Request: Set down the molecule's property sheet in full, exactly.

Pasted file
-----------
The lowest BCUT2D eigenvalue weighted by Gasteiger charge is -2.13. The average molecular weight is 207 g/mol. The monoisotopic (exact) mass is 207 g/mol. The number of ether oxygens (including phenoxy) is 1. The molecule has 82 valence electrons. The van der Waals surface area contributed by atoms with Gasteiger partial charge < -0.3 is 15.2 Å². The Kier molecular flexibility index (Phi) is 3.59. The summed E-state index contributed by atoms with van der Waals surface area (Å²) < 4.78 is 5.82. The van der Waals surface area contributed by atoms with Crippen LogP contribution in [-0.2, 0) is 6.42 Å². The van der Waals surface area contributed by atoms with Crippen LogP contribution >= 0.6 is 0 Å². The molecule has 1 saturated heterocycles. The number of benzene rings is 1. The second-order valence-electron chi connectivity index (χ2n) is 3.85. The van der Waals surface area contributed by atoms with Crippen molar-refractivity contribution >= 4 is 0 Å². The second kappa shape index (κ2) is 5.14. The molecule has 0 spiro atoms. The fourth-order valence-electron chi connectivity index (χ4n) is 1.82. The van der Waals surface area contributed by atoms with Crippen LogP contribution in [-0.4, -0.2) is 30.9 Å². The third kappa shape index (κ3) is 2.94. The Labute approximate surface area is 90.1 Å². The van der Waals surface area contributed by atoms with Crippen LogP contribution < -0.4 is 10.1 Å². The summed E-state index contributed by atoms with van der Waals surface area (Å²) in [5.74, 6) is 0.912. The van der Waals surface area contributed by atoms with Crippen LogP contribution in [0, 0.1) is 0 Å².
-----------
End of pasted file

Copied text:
The lowest BCUT2D eigenvalue weighted by Gasteiger charge is -2.13. The average molecular weight is 207 g/mol. The monoisotopic (exact) mass is 207 g/mol. The number of ether oxygens (including phenoxy) is 1. The molecule has 82 valence electrons. The van der Waals surface area contributed by atoms with Gasteiger partial charge < -0.3 is 15.2 Å². The Kier molecular flexibility index (Phi) is 3.59. The summed E-state index contributed by atoms with van der Waals surface area (Å²) < 4.78 is 5.82. The van der Waals surface area contributed by atoms with Crippen LogP contribution in [-0.2, 0) is 6.42 Å². The van der Waals surface area contributed by atoms with Crippen LogP contribution >= 0.6 is 0 Å². The molecule has 1 saturated heterocycles. The number of benzene rings is 1. The second-order valence-electron chi connectivity index (χ2n) is 3.85. The van der Waals surface area contributed by atoms with Crippen molar-refractivity contribution >= 4 is 0 Å². The second kappa shape index (κ2) is 5.14. The molecule has 0 spiro atoms. The fourth-order valence-electron chi connectivity index (χ4n) is 1.82. The van der Waals surface area contributed by atoms with Crippen LogP contribution in [-0.4, -0.2) is 30.9 Å². The third kappa shape index (κ3) is 2.94. The Labute approximate surface area is 90.1 Å². The van der Waals surface area contributed by atoms with Crippen LogP contribution < -0.4 is 10.1 Å². The summed E-state index contributed by atoms with van der Waals surface area (Å²) in [5.74, 6) is 0.912. The van der Waals surface area contributed by atoms with Crippen LogP contribution in [0, 0.1) is 0 Å².